of the arched window. Children came running with their mothers'
scissors, or the carving-knife, or the paternal razor, or anything
else that lacked an edge (except, indeed, poor Clifford's wits),
that the grinder might apply the article to his magic wheel, and
give it back as good as new. Round went the busily revolving
machinery, kept in motion by the scissor-grinder's foot, and wore
away the hard steel against the hard stone, whence issued an intense
and spiteful prolongation of a hiss as fierce as those emitted by
Satan and his compeers in Pandemonium, though squeezed into smaller
compass. It was an ugly, little, venomous serpent of a noise,
as ever did petty violence to human ears. But Clifford listened
with rapturous delight. The sound, however disagreeable, had very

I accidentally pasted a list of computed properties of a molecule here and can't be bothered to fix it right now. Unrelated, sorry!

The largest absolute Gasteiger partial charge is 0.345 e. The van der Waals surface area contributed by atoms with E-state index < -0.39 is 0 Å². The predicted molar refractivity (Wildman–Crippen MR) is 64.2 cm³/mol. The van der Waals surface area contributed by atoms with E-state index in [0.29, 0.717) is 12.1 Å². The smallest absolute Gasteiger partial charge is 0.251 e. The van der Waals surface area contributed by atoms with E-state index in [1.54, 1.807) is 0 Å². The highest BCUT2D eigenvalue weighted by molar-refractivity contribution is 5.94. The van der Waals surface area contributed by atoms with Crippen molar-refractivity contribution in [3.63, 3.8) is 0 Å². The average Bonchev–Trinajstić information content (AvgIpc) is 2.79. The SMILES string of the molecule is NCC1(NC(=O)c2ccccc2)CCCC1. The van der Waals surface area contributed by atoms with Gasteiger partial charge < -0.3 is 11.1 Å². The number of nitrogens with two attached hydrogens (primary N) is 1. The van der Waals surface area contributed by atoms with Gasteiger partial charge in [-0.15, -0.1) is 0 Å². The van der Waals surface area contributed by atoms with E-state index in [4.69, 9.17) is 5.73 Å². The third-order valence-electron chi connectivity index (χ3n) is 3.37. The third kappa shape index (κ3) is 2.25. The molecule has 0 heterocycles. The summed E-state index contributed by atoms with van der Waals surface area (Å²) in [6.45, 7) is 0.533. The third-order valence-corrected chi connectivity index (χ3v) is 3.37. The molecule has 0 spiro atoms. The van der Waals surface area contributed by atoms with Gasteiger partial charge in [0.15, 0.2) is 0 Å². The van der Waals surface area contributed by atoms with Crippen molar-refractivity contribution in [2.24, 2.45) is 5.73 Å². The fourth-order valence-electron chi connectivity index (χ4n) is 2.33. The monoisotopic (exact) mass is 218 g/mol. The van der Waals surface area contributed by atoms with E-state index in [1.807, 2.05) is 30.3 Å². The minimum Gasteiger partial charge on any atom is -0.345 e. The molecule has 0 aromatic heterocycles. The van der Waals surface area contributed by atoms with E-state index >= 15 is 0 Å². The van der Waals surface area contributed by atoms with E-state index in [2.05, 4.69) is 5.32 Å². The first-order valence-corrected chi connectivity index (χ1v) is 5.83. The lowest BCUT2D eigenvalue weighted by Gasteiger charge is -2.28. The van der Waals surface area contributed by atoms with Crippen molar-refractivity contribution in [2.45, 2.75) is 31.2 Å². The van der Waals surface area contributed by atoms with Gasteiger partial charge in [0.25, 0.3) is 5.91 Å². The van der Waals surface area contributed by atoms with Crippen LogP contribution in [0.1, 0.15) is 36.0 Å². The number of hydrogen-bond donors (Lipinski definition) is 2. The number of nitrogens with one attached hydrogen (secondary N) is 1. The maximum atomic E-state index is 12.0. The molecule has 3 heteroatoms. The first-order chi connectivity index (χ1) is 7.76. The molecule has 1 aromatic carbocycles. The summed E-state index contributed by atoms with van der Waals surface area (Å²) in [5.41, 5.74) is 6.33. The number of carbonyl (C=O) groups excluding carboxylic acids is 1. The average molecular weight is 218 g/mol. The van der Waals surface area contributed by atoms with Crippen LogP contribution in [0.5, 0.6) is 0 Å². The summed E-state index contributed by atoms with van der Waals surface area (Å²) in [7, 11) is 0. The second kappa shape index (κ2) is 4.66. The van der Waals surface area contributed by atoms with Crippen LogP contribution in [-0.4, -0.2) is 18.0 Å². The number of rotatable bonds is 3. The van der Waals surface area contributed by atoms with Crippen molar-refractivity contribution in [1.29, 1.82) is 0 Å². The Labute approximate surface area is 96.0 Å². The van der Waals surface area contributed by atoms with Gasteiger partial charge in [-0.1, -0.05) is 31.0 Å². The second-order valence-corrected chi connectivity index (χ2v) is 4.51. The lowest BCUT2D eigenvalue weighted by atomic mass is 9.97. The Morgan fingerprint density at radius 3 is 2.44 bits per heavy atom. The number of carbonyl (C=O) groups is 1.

brisk life in it, and, together with the circle of curious children
watching the revolutions of the wheel, appeared to give him a more
vivid sense of active, bustling, and sunshiny existence than he had
attained in almost any other way. Nevertheless, its charm lay
chiefly in the past; for the scissor-grinder's wheel had hissed
in his childish ears.

He sometimes made doleful complaint that there were no
stage-coaches nowadays. And he asked in an injured tone what
had become of all those old square-topped chaises, with wings
sticking out on either side, that used to be drawn by a
plough-horse, and driven by a farmer's wife and daughter,
peddling whortle-berries and blackberries about the town.
Their disappearance made him doubt, he said, whether the
berries had not left off growing in the broad pastures and
along the shady country lanes.

But anything that appealed to the sense of beauty, in however
humble a way, did not require to be recommended by these old
associations. This was observable when one of those Italian boys
(who are rather a modern feature of our streets) came along with